Sheaffer Touchdown Sentinel

1950s
About This Model

Sheaffer phased out its Balance during the years after the end of WWII. It had been a great, long, ride since 1929, but America demanded new technology in everything and Balances, whether lever-fillers or vacuum-fillers, were no longer sexy, no matter how well they worked. So, from 1946-48, while Balance inventory was sold off, Sheaffer developed its new technology, the Touchdown pneumatic filler. It is a simple, effective mechanism: extending the Touchdown tube brings air into the sac, compressing it pushes the air out, allowing ink to fill the sac. Although it was an emulation of a 1920s Chilton mechanism, the Touchdown filler was both an improvement and inexpensive to produce. The Touchdown appeared in 1949, with the “Fat Pen”, and its TM (Thin Model), which appeared in 1950 in a range of models and features. The “Fat Pen” only lasted one year, but the TM sold well, to be discontinued just two years later with the introduction of the Snorkel and Tip-Dip, which also both used the Touchdown mechanism. The mechanism lived on, through the 1960s, in PFMs, Dolphins and Imperials.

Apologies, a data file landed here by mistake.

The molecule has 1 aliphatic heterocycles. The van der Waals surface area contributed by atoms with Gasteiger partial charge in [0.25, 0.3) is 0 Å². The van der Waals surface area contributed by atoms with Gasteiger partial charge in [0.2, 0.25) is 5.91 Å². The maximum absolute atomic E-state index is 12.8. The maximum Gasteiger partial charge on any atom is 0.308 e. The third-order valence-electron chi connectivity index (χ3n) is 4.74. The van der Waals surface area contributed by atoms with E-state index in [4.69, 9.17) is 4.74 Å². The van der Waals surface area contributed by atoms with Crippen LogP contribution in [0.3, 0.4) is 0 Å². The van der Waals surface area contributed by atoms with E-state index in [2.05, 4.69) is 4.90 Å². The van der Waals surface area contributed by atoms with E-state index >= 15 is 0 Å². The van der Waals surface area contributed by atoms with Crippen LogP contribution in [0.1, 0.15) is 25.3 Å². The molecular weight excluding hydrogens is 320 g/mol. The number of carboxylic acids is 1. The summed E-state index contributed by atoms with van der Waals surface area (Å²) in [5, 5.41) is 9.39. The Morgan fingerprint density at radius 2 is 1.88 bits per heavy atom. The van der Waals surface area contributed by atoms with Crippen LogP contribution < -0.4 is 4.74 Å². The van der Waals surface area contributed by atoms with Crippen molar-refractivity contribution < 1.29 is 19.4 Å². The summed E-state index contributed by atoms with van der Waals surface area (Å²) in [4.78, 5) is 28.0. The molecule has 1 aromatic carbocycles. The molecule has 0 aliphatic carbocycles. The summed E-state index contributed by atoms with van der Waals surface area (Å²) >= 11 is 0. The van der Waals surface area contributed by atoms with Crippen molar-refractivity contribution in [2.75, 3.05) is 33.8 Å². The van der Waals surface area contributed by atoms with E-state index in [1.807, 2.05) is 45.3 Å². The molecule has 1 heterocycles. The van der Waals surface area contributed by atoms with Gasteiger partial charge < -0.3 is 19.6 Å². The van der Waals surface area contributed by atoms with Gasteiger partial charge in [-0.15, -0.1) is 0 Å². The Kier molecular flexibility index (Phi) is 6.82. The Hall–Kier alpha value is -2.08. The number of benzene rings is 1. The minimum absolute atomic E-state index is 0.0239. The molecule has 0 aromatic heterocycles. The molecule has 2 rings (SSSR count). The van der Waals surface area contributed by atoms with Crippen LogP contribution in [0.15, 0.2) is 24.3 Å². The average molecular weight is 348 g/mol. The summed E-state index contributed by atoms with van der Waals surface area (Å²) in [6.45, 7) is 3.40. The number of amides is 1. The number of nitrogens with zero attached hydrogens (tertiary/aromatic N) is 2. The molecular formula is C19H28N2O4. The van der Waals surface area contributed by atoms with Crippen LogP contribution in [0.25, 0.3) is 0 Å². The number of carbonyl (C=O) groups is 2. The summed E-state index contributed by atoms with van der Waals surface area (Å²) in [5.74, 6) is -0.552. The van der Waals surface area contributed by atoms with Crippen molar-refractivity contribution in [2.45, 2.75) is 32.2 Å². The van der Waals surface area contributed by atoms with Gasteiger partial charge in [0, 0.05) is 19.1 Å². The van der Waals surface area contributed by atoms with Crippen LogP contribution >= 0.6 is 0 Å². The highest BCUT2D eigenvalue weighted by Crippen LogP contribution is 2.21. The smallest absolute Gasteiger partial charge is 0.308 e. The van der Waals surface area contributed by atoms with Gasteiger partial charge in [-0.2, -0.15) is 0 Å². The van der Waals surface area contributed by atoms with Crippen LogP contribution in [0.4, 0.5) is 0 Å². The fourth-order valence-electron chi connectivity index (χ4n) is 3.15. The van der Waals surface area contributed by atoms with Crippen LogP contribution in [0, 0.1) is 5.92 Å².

About This Pen

The Sentinel Deluxe models were among the higher levels of Touchdown pens, sporting stainless steel caps with gold filled integrated cap rings and gold-filled inner-sprung clips, a wide range of Triumph nibs, an ink window, and multiple colors. These are handsome pens and outstanding writers, and at 5.25”, full length but, as part of the Thin Model line, a touch slimmer. This pen, in addition, is one of the “Rule of Four” salesman’s models, although since the text is only barely visible along the barrel it is not being offered as one. The pen is very clean, without noticeable blemish or scratch, and writes a very smooth and wet fine line. A fine and durable pen that will be a great daily writer.

Price: $95 Sold